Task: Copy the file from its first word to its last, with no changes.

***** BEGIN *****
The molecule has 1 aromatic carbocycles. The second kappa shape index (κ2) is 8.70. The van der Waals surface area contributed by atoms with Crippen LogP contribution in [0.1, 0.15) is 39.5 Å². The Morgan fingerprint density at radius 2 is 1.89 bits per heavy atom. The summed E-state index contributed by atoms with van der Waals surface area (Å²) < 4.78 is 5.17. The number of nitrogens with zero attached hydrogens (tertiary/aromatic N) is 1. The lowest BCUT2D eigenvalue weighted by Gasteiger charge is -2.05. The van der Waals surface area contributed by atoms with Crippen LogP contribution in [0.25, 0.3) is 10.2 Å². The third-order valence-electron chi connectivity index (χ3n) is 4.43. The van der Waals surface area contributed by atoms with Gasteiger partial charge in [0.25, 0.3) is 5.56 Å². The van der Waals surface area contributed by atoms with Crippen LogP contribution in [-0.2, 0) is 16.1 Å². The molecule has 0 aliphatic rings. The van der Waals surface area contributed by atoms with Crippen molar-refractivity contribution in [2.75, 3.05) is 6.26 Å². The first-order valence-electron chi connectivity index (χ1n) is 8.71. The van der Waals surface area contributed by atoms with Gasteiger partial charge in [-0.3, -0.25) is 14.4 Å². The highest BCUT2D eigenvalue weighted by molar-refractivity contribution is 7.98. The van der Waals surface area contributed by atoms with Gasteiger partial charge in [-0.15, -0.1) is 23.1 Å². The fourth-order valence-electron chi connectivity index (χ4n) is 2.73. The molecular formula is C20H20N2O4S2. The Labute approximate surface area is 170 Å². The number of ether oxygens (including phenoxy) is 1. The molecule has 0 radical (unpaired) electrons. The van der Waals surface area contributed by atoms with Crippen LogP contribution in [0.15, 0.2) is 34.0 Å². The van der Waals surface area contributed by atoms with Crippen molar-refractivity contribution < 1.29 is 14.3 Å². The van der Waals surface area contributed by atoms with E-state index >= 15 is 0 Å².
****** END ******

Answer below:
The molecule has 1 aromatic carbocycles. The second kappa shape index (κ2) is 8.70. The van der Waals surface area contributed by atoms with Crippen LogP contribution in [0.1, 0.15) is 39.5 Å². The Morgan fingerprint density at radius 2 is 1.89 bits per heavy atom. The summed E-state index contributed by atoms with van der Waals surface area (Å²) < 4.78 is 5.17. The number of nitrogens with zero attached hydrogens (tertiary/aromatic N) is 1. The lowest BCUT2D eigenvalue weighted by Gasteiger charge is -2.05. The van der Waals surface area contributed by atoms with Crippen LogP contribution in [0.25, 0.3) is 10.2 Å². The third-order valence-electron chi connectivity index (χ3n) is 4.43. The van der Waals surface area contributed by atoms with Gasteiger partial charge in [0.25, 0.3) is 5.56 Å². The van der Waals surface area contributed by atoms with Crippen LogP contribution in [-0.2, 0) is 16.1 Å². The molecule has 0 aliphatic rings. The van der Waals surface area contributed by atoms with Crippen molar-refractivity contribution in [2.75, 3.05) is 6.26 Å². The first-order valence-electron chi connectivity index (χ1n) is 8.71. The van der Waals surface area contributed by atoms with Gasteiger partial charge in [-0.3, -0.25) is 14.4 Å². The highest BCUT2D eigenvalue weighted by molar-refractivity contribution is 7.98. The van der Waals surface area contributed by atoms with Gasteiger partial charge in [-0.15, -0.1) is 23.1 Å². The fourth-order valence-electron chi connectivity index (χ4n) is 2.73. The molecular formula is C20H20N2O4S2. The Labute approximate surface area is 170 Å². The number of ether oxygens (including phenoxy) is 1. The molecule has 0 radical (unpaired) electrons. The van der Waals surface area contributed by atoms with Crippen LogP contribution in [0.15, 0.2) is 34.0 Å². The van der Waals surface area contributed by atoms with Crippen molar-refractivity contribution < 1.29 is 14.3 Å². The van der Waals surface area contributed by atoms with E-state index >= 15 is 0 Å².